Eye surgery: Certain eye surgeries, like LASIK or cataract surgery, can inadvertently damage blood vessels, leading to a subconjunctival hemorrhage.

Medical conditions: Certain medical conditions can increase the likelihood of subconjunctival hemorrhages. Underlying medical conditions like hypertension, diabetes, and certain autoimmune diseases—including lupus and rheumatoid vasculitis—can weaken blood vessels and increase the risk of a hemorrhage. Other medical conditions that affect blood clotting, such as hemophilia or von Willebrand disease, can also make blood vessels more prone to rupture.

Medications: Blood-thinning medications, such as aspirin and anticoagulants, slow the body’s ability to clot and increase the likelihood of bleeding throughout the body, including the eye.

Eye strain: Prolonged periods of reading, staring at screens, or performing close-up work can cause eye strain and potentially contribute to the development of a subconjunctival hemorrhage.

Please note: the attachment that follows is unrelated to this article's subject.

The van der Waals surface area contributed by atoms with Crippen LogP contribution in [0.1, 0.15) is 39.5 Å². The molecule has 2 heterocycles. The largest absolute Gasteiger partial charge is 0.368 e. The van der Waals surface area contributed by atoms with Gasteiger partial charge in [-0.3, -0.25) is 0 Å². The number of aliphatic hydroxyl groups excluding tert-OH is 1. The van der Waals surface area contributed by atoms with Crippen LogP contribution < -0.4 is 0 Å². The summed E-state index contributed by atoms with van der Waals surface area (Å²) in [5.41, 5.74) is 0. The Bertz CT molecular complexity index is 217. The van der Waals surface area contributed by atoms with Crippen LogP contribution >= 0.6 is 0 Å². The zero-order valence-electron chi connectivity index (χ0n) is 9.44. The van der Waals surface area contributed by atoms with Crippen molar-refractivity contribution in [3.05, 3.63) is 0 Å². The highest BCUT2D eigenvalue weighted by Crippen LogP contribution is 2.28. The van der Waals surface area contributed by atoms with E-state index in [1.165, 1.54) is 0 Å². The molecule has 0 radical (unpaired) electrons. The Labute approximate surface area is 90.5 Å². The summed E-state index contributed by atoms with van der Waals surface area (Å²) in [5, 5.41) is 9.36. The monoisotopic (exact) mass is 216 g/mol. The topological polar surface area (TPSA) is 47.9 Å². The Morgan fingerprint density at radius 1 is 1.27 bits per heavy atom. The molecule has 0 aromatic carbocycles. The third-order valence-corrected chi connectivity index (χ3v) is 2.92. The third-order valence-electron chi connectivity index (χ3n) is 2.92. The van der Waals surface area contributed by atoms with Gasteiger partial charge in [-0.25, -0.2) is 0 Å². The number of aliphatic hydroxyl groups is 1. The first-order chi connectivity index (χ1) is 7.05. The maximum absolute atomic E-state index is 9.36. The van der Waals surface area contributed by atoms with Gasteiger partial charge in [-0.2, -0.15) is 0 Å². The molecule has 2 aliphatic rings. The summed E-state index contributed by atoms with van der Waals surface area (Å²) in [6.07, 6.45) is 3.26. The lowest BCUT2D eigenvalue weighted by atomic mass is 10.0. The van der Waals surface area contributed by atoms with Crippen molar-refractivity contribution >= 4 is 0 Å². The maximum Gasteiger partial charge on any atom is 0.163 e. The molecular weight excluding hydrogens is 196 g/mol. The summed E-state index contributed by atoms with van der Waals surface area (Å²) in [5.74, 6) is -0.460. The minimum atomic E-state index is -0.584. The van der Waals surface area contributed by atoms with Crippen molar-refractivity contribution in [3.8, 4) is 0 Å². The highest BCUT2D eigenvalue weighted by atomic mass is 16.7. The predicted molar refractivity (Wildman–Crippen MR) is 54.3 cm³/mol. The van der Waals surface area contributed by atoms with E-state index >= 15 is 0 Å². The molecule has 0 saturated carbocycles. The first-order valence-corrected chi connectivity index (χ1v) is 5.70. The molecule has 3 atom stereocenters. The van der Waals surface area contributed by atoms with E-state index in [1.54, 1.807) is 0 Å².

Eye infections: In some cases, eye infections or severe allergies that lead to persistent itching and rubbing of the eyes can result in the development of subconjunctival hemorrhages. The constant irritation has been found to weaken blood vessels and trigger their rupture.

Symptoms of a subconjunctival hemorrhage

The most prominent symptom of a subconjunctival hemorrhage is the appearance of a bright red patch on the white part of the eye. This area can vary in size and shape, ranging from a small spot to a larger, more widespread area of redness. Apart from the visible signs, individuals with a subconjunctival hemorrhage usually experience no discomfort, pain, or change in vision.

Risk factors leading to blood in the eye

While subconjunctival hemorrhages can affect anyone at any time, certain risk factors can increase the likelihood of their occurrence.  These factors include:

Age: As we age, the blood vessels in our eyes become more fragile, making older individuals more susceptible to these types of hemorrhages.

Medical history: Those with a history of hypertension, diabetes, or other medical conditions that affect the integrity of the blood vessel are at a higher risk for experiencing a subconjunctival hemorrhage.